Frank Pallini was nervous.
Liberty Mutual insured his car and home. But his auto insurance policy was getting expensive.
“Liberty Mutual can insure my home, but I’ll save $1,000 right now if someone else insures my car.” He wanted to save money, so he did what most would do. He made the switch.
Liberty Mutual wasn’t happy.
They expected, no, demanded loyalty from their customers. And they felt Frank wasn’t being loyal.
So, a month later, and without telling him, Liberty Mutual cancelled Frank’s homeowners policy.
Sounds like urban legend, does it? But it’s true. And there’s a lesson to be learned.
Loyal customers convert better
Liberty Mutual knew this. Obviously, they were unclear how to go about getting the kind of conversion-boosting loyalty they were looking for. Dumping Frank because he chose to switch providers for his auto insurance makes it pretty likely that any remaining or future loyalty he might have had towards Liberty Mutual is off the table.
Loyal customers make repeat purchases, spending more and more money each time. There’s already a trust relationship in place so these customers are much easier to convert.
You probably already know customer loyalty increases conversion
But many of us aren’t sure how to go about creating an environment that will induce the kind of loyalty that boosts conversion rates.
Even worse, “conventional wisdom” says customer loyalty is a myth. That there’s no way to induce customer loyalty and no reason to try. So we spend our time and attention focused on technical optimization – tweaking copy, adding bigger buttons, modifying site structure, etc.
The dangerous part? These tactical conversion tweaks work
A/B split testing, technical tweaks and copy changes—these tactics work really well. So well in fact, it’s easy to be lulled into a false sense of security.
But tactics are only half of the equation. It’s a common mistake for conversion optimizers to ignore strategy. Strategy requires more time and more work, after all.
A clearly defined conversion strategy works better…
…When it’s combined with a tactical plan.
What kind of strategy do you use? How do you know it’s the right one? What if you can’t get loyalty from your customers?
Loyalty, at first glance, seems like a thorny issue. It’s common for businesses to treat customer loyalty like winning the lottery. Wonderful if it happens, but incredibly rare and completely based on chance.
The reality is the exact opposite. Loyalty depends on a single factor: Relationship.
Loyalty boosts conversions, but relationship is the foundation
When it comes to conversions, there are two types of customer relationships.
- Constrained relationships: “I have to stay in this relationship”
- Dedicated relationships: “I want to stay in this relationship”
1. Constrained relationships: “I have to stay”
Customers in a constrained relationship often feel they have to stay with a particular company or provider to avoid the downsides and risks that come with switching.
So what sort of constraints keep customers tethered to your business, even when they’re not emotionally bonded to your business? Psychological commitment.
There are 3 main factors that impact your customer’s psychological commitment to your business.
- Sunk costs A recent study found that customers tend to maintain the status quo if they’ve already invested time and money with a provider. Customers also chose to maintain the status quo when they were in a relationship with their current vendor.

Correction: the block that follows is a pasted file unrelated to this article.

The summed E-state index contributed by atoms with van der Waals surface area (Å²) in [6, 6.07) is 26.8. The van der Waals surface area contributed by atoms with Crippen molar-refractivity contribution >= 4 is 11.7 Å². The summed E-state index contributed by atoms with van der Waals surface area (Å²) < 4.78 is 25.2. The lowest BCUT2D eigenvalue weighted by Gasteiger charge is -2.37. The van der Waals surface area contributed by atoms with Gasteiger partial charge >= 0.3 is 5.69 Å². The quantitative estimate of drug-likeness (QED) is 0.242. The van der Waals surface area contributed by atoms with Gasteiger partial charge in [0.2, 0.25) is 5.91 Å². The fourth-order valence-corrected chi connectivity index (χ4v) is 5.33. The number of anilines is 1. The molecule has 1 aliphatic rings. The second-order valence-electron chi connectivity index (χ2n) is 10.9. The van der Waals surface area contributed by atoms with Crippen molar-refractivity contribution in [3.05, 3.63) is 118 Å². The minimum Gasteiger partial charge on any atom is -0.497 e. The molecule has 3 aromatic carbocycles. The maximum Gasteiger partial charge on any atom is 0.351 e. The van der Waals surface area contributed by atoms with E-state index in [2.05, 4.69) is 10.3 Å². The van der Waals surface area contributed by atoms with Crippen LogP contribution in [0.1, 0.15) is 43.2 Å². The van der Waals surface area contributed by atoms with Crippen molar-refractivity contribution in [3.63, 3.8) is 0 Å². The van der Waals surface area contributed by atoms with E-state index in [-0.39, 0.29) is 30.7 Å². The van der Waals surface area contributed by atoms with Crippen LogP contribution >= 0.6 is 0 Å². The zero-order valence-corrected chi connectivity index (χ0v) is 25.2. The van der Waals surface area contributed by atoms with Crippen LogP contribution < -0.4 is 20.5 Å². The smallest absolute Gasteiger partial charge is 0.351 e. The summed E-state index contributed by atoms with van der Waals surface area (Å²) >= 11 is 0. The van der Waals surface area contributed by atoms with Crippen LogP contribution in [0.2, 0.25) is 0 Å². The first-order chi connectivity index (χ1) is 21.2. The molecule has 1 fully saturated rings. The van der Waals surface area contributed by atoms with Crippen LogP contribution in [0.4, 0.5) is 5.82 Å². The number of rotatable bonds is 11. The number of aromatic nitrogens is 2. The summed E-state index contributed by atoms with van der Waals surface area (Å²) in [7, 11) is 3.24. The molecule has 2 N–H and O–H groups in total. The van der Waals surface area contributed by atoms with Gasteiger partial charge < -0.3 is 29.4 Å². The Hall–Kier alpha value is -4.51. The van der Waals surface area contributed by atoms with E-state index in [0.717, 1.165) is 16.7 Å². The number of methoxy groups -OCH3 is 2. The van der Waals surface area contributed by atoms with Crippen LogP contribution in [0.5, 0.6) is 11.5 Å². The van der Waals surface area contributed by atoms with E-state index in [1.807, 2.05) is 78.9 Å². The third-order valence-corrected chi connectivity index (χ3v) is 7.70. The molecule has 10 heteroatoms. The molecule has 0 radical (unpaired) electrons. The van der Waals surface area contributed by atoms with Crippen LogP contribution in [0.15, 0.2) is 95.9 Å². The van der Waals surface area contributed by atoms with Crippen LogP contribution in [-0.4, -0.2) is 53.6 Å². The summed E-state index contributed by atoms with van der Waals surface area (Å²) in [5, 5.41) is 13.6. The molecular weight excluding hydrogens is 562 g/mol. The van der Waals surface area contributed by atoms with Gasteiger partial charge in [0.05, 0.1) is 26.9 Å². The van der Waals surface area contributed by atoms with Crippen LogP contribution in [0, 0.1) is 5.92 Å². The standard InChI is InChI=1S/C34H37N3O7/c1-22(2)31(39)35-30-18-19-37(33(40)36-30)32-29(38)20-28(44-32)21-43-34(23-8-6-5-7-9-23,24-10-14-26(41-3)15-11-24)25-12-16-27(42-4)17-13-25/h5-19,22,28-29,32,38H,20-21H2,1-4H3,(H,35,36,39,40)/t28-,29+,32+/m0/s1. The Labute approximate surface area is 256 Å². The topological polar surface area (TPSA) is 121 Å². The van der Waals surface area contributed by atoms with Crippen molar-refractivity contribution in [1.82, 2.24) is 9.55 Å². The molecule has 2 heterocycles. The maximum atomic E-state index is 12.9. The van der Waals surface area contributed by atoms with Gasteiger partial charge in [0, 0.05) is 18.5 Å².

- Regret avoidance & loss aversion Customers feel more regret from bad outcomes that come as a result of trying something new. So when customers are satisfied, they tend to avoid doing things they feel they may regret; they stick with what they know and stay with the status quo to limit risk.
- A desire or effort to feel in control Customers want to maintain control over their situation and the outcome. Doing that helps them avoid the psychological pain that comes with uncertainty and a new experience. Customers stay with the status quo to avoid losing control.
2. Dedicated relationships: “I want to stay”
These customer relationships last longer and they’re self sustaining. Dedicated relationships create an environment that nurtures emotional bonds and relationship development. It’s no surprise that loyalty flows naturally from these customer relationships.
But which relationship factors are most important?
- Benevolence: Customers notice you’ll protect their interests and treat them with respect; they feel a general sense of goodwill from you. It’s an obvious expectation; however, it’s incredibly uncommon. It’s almost routine for businesses to approach customers with the mindset that they’re going to war, which as you might have guessed, is not what you want.
- Integrity: Your business can be counted on to be honest, ethical and morally sound, whether or not your customer is watching.
- Competence: There’s the obvious—your product works, your service does what you’ve promised, you deliver on time, etc. Then there’s the obscure parts of competence—going above and beyond for your customers, showing them you have the understanding and foresight to suggest improvements that will help their business.
Okay, so using constrained and dedicated relationships together means you’ll enjoy higher conversion rates. There’s just one problem.
You’re (probably) unsure about where to start
You may already know a little bit about constrained and dedicated relationships. (Some use different words to describe the same topic.)
But things get tough when it’s time to apply all of this. Let’s take a look at constrained relationships and see how they can be used to boost conversion rates.
Customers in a constrained relationship feel they have to stick around. There are some negative aspects (sunk cost bias, regret avoidance, control issues) that come with that. Let’s look at the positive side of things. What do positive constraining factors look like? Are there positive things customers feel they have to stick around for?
Warren Buffett called these constraining factors “economic moats”
An economic moat increases conversions naturally. It makes it difficult for customers to leave, so it protects your business against competitors. It sends the implicit message that your customers need you if they want the unique and amazing benefits you offer.
So what kind of moats are we talking about here?
The brand moat